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I want to write a Linux kernel with U-Boot into a mmc hwpartition of an eMMC storage on an i.MX6 board:

TX6UL U-Boot > mmc info
Device: FSL_SDHC
Manufacturer ID: 11
OEM: 100
Name: 004G6 
Tran Speed: 52000000
Rd Block Len: 512
MMC version 5.0
High Capacity: Yes
Capacity: 8 MiB
Bus Width: 4-bit
Erase Group Size: 4 MiB
HC WP Group Size: 4 MiB
User Capacity: 8 MiB WRREL
Boot Capacity: 2 MiB ENH
RPMB Capacity: 512 KiB ENH
GP1 Capacity: 8 MiB WRREL
GP2 Capacity: 1.8 GiB ENH WRREL

The general-purpose hwpartition GP1 was intended to be used for the kernel. Usually the following commands are used to write the image (assuming a tftp-server is running and hosting the image as file uImage_txul):

TX6UL U-Boot > tftp ${loadaddr} uImage_txul
TX6UL U-Boot > mmc write ${loadaddr} 0xXXXX 0xYYYY

How to find out the needed adresses 0xXXXX 0xYYYY to write the image into the hwpartition GP1?

migrated from stackoverflow.com Sep 23 '16 at 21:12

This question came from our site for professional and enthusiast programmers.

4

The short answer to burning u-boot to the mmc is probably

tftp ${loadaddr} u-boot.bin
mmc partconf 0 ${emmc_boot_ack} ${emmc_boot_part} 1
mmc write ${fileaddr} 0 800
mmc partconf 0 ${emmc_boot_ack} ${emmc_boot_part} 0

but it depends on how you've setup the mmc. This command will write 1048576 (0x800 * 512) bytes from ${fileaddr} to the mmc starting at address 0.

For a longer and more complete answer on writing the mmc. Let's say you are going to setup the mmc the way the manufacturer suggests.

| u-boot[0] | DT[0x680] | Kernel[0x800] | FS[0x8000] |

Let's assume you already have the files you need, if not you can build these with Yocto. I can provide details on that if you like.

u-boot.bin, imx6ul-txul-0011.dtb, uImage, rootfs.tar.bz2, modules.tgz

Let's also assume you already at least sideloaded u-boot, it looks like you have it running somehow.

First thing you'll need to partition the mmc. You can't do this from u-boot, so you'll need to setup a network boot. It seems you already have a tftp server with your files in it, you'll also need to setup an nfs server and extract rootfs to there. Let's say you setup your nfs server file system at /nfsroot. Set the following variables to enable net boot.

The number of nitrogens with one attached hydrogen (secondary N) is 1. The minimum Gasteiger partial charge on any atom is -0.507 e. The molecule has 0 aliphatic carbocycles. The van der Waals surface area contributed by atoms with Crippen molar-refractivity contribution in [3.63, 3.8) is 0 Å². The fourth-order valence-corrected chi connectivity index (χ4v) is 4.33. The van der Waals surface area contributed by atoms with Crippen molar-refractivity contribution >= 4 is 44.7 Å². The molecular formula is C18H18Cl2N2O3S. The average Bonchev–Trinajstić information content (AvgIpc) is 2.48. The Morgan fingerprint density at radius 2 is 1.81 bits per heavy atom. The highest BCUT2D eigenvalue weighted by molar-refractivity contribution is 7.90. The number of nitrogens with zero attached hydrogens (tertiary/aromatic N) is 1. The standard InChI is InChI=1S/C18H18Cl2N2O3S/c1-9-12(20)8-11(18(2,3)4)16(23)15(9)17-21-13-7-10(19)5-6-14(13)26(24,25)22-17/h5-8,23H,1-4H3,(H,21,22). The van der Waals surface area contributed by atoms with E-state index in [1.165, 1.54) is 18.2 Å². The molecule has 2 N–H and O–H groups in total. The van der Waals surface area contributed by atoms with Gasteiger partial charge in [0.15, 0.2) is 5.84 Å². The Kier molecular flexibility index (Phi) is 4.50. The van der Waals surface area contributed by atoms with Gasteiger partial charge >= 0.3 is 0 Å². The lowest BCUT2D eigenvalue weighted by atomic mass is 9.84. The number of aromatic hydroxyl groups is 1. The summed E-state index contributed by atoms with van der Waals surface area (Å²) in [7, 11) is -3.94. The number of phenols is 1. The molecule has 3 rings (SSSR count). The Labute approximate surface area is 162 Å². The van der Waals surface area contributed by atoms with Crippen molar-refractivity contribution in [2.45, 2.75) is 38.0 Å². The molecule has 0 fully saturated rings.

env default -a
env set bootdelay 3
env set serverip 192.168.1.99
env set nfs_server 192.168.1.99
env set ipaddr 192.168.1.90
env set netmask 255.255.255.0
env set bootfile uImage
env set nfsroot /nfsroot
env set boot_mode net
env set default_bootargs setenv bootargs init=/bin/sh console=ttymxc0,115200 ro debug panic=1 ${append_bootargs}
save

Boot to the Linux prompt and from there run

fdisk /dev/mmcblk0

and setup partitions as follows

Partition   Start Cyl   End Cyl     Start Sector    End Sector  Type
1           33          512         2048            32767       0x0c
2           513         -           32768           -           0x83

Switch back to u-boot and you should now be able to see your partitions

> mmc part

Partition Map for MMC device 0  --   Partition Type: DOS

Part    Start Sector    Num Sectors     UUID            Type
  1     2048            30720           00ee66ee-01     0c
  2     32768           7700480         00ee66ee-02     83

Note that partition 1 starts at sector 2048 which is 0x800. Partition 2 starts at 32768 which is 0x8000. You should now see where these numbers come from.

We updated u-boot.bin with the commands above, but notice that it also overwrites the Device Table (DT). So to update the DT, use

tftp ${fdtaddr} imx6ul-txul-0011.dtb
mmc partconf 0 ${emmc_boot_ack} ${emmc_boot_part} 1
mmc write ${fdtaddr} 0x680 80
mmc partconf 0 ${emmc_boot_ack} ${emmc_boot_part} 0

There also may be an environment variable set with these commands, ${fdtsave}, if so, you can just use

run fdtsave

To update the partitions, you will need to create the disk images on your linux box, then tftp them to the TX6UL and burn them with the mmc write command. To make the image for the first partition, you could use these commands on your linux box.

dd if=/dev/zero of=part1.image bs=15728640 count=0 seek=1
/sbin/mkfs -t vfat part1.image
sudo mkdir /mnt/mkpart
sudo mount -o loop part1.image /mnt/mkpart
cp uImage /mnt/mkpart/uImage
sudo umount /mnt/mkpart

Then in u-boot

tftp ${loadaddr} part1.image
mmc write ${fileaddr} 800 7800

You can see the contents of the partition from u-boot using

> fatls mmc 0:1

  3676512   uimage 

1 file(s), 0 dir(s)

Similarly for the second partition, from your linux box use something like

dd if=/dev/zero of=part2.image bs=64M count=0 seek=1
/sbin/mkfs -t ext3 part2.image
sudo mkdir /mnt/mkpart
sudo mount -o loop part2.image /mnt/mkpart
sudo tar -C /mnt/mkpart -xjf rootfs.tar.bz2
sudo tar -C /mnt/mkpart -xzf modules.tgz
ln -s sbin/init /mnt/mkpart/linuxrc
sudo umount /mnt/mkpart

And then from u-boot

tftp ${loadaddr} part2.image
setexpr fs ${filesize} + 1ff
setexpr fs ${fs} / 200
mmc write ${fileaddr} 8000 ${fs}

If you want to see the contents of the second partition from u-boot

> ext2ls mmc 0:2

To boot from the new partitions, set init back to normal in the boot arguments

env set default_bootargs setenv bootargs init=/linuxrc console=ttymxc0,115200 ro debug panic=1 ${append_bootargs}
save

And don't forget to either change the partition id or the env variable to point to the new file system. In this case

env set rootpart_uuid 00ee66ee-02
save

Hope this helps.

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